Inerrant Rampancy

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Humor writing is hard. Let’s go shopping!

One of the many aspects of writing humorously is making sure that your jokes are current or, failing that, that they aren’t so incredibly specific to one single pop-culture event that your humor piece isn’t one the week after you write it. It’s the difficulty with any joke that seeks to be long-lasting; what do you do when no one knows what you’re making fun of anymore?

Recently I ran into this problem at a grad student reading. I was doing my non-fiction rant, ripping on Starbucks, and things were going well until I got to the part where I reference Michael Richards, of Seinfeld fame. See, a long time ago he said something really bad at a comedy club and for a little while was the butt of an untold number of jokes. Well, the number was untold; the jokes were told constantly and most of them were funny, mine included. At the very least it was relevant to the topic and to the time in which it was written, which was – again – a long time ago. As I was coming up to the line I realized that it wasn’t current at all anymore, and that some people might not even get it. I mean, I can almost guarantee most of them don’t watch as much TV as I do, so there were bound to be a few in the group who chuckle on the outside but on the inside they would feel nothing.

I didn’t panic though; I merely executed one of the appropriate responses – I acknowledged that what I wrote was no longer current. The honesty went over well and people laughed anyway. I guess I managed to get both groups, the people who got it and the people who didn’t but understood it as something that was meant to be a joke, and so as far as the reading goes it doesn’t matter. But this is a piece I had published in an online journal (as much as that’s publishing). Would someone stumbling through the archives notice how dated that line is? Would he or she care? I guess the answer is probably not, but I have other pieces with similar lines in them, referencing events and people who, while they may be in the spotlight now, will almost certainly exhaust their 15 minutes sometime soon.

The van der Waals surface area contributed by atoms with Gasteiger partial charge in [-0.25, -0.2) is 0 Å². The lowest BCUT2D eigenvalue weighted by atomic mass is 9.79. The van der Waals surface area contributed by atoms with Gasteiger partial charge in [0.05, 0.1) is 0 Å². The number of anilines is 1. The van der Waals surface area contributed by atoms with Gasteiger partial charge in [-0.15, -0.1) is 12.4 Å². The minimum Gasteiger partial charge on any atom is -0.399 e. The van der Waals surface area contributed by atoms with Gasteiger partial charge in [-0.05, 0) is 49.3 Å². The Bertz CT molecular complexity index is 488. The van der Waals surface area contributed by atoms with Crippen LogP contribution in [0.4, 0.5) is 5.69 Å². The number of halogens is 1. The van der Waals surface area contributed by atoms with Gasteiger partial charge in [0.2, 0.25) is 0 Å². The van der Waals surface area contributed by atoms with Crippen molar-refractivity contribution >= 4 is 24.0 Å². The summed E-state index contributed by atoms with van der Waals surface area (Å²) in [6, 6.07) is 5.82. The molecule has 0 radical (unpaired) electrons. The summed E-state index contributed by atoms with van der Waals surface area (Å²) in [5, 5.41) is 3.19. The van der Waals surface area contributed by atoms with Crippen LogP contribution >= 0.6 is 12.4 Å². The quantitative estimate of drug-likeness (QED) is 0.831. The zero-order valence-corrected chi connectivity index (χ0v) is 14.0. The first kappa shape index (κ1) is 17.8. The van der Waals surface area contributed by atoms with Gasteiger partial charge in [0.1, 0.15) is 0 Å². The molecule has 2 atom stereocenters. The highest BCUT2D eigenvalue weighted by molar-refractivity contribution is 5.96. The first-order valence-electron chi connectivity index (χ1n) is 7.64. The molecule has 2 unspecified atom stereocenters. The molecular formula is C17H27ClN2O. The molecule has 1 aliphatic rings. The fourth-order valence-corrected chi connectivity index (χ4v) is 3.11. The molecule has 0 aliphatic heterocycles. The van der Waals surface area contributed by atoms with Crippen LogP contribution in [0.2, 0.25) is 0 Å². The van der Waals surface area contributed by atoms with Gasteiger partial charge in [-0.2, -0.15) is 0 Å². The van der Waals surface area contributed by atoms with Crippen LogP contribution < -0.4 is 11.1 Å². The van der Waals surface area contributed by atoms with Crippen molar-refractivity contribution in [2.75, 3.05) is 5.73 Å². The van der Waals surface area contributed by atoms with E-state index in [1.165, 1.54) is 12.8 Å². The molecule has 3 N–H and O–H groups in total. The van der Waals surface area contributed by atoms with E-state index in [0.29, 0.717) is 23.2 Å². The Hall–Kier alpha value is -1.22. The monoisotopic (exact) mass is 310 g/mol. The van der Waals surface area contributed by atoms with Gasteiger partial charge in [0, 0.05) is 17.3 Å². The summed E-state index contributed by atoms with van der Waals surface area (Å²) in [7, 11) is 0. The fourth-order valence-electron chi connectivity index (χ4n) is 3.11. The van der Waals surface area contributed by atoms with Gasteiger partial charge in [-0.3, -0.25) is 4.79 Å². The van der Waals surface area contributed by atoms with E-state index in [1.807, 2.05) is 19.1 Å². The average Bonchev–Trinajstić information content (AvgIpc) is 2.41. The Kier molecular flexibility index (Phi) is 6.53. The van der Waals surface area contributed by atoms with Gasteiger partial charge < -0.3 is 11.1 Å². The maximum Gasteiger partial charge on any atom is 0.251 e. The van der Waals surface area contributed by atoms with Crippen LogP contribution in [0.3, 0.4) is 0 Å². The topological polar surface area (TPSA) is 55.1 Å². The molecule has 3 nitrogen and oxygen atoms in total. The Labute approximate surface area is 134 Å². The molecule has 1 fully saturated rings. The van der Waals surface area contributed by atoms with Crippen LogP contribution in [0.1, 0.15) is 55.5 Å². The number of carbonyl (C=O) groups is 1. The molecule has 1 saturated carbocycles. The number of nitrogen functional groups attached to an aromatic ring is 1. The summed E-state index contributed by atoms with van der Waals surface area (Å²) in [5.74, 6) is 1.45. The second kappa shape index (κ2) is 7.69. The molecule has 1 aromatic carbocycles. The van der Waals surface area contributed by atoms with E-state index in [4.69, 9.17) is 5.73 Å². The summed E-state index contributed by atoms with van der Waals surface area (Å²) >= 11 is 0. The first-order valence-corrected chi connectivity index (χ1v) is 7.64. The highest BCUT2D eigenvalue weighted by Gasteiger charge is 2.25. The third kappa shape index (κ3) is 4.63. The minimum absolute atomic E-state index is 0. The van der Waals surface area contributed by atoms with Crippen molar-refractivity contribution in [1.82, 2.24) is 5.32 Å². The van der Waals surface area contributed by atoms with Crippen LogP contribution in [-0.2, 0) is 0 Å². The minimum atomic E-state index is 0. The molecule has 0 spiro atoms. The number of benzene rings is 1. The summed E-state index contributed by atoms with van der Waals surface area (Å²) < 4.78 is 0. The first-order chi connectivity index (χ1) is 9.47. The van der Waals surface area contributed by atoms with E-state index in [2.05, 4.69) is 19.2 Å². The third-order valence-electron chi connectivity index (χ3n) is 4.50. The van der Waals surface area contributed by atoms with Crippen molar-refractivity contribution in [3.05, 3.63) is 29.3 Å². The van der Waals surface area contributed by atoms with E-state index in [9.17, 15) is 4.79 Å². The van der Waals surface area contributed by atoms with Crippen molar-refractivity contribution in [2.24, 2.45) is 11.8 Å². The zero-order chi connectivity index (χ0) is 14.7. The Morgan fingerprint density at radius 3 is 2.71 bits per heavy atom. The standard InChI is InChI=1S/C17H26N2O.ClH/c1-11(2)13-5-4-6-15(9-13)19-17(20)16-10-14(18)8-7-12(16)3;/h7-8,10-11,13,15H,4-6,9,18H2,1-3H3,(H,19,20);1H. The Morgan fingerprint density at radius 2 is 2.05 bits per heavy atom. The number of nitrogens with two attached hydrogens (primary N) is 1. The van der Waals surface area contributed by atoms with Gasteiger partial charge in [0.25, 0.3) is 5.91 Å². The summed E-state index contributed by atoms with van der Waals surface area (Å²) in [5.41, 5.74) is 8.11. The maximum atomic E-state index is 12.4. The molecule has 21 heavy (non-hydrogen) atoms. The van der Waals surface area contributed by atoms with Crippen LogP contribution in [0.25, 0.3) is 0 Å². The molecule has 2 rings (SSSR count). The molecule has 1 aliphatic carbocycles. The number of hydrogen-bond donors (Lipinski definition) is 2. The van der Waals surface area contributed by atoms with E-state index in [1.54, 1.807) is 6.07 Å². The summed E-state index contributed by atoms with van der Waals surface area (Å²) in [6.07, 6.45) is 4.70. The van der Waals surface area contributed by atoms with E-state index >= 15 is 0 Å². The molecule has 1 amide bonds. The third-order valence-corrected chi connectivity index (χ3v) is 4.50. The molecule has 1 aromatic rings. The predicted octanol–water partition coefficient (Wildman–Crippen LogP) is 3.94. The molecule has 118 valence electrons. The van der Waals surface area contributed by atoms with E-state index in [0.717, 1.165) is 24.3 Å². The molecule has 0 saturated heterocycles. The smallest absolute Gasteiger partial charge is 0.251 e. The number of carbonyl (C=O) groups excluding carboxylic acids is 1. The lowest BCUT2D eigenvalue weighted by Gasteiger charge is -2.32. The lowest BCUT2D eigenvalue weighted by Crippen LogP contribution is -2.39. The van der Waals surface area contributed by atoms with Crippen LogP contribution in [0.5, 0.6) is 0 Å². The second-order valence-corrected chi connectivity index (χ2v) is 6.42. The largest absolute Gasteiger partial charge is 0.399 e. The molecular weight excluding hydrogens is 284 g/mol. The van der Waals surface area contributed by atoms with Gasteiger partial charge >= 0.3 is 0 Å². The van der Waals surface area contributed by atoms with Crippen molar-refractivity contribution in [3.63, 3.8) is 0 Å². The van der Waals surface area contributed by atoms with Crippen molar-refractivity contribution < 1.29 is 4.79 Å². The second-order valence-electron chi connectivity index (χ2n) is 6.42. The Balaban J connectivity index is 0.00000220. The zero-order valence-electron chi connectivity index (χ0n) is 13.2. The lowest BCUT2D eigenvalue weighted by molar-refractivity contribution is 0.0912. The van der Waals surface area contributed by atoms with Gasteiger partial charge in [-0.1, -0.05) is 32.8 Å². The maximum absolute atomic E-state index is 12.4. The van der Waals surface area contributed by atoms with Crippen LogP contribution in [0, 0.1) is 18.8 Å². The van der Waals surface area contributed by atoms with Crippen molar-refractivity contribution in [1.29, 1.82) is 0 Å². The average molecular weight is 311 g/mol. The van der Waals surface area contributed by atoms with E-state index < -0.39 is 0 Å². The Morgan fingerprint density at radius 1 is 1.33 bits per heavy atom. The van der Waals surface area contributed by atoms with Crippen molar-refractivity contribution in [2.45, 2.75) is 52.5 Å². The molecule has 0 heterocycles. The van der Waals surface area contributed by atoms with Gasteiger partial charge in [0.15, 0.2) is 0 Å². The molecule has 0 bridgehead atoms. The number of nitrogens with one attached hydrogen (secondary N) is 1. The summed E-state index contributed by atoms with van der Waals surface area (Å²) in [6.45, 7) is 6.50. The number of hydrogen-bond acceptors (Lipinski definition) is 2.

So what to do?

Well, you can rely on a class of word/phrase-jokes that is almost guaranteed NOT to go out of style any time soon. They’re called “Snowclones” and they are funny in a contemporary and pop-culture oriented way, but can span decades merely by being repeated with adaptation. In a way it’s like evolution. See, you start with a catch phrase like, “Dammit Jim! I’m a Doctor not a Scientist”. Now, this comes all the way from the 70’s or so (Trekkies feel free to correct me and then hang yourselves), but it’s still bandied around today in various modified forms. I could site specific examples but you can just as easily make them up:

“Dammit Jim! I’m a contract lawyer not a mechanic!”

“Dammit Jim! I’m a hooker not a contract lawyer!”

Really, anything will work as long as it’s pertinent and it follows the same format as the original, i.e. “Dammit (Name)! I’m a(n) (Occupation) not a (2nd Occupation)!”

Snowclones get their name from a fallacious analogy involving the assumed number of words Eskimos have for snow and other linguistic instances of that phenomena, i.e. “If Eskimos have 1000 words for snow then Germans have 1000 words for bureaucracy.” It’s fallacious because Eskimos don’t have 1000 words for snow (they actually have 2 and the second one is dirty), but it was so widely used that other similarly used and modified catchphrases were deemed “snowclones”.

There’s a whole slew of them out there too, many of which you can find on either wikipedia or http://www.snowclones.org, which is amassing them as quickly as people can think them up. Some of my personal favorites are “X is the new Y”, “You’re gonna need a bigger X”, and “What do they got in there, King Kong?” which, though technically not a snowclone, is a fucking awesome line of dialogue from Jurassic Park, so shut up.

Some of these snowclones go back to the early part of the century, so there’s great potential for timelessness. You could drop a couple of these in your writing and never have to worry about being dated (except for the fact that all your humor writing is about Rick Astley, but that’s another problem). And you don’t even have to use a common one, since any line of dialogue from any movie is bound to be funny or meaningful to some loser out there who watches the same crap you do. Really, all you have to do is move a few words around and wait for the thing to take off. I suggest submitting your new snowclone to the .org database and then printing it out on a t-shirt for added legitimacy.

I, for one, plan to start using them right away, though only the highest class of snowclones will do. After all, snowclones are the new black, and only cool people can wear black.

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December 4, 2008 - Posted by | Uncategorized

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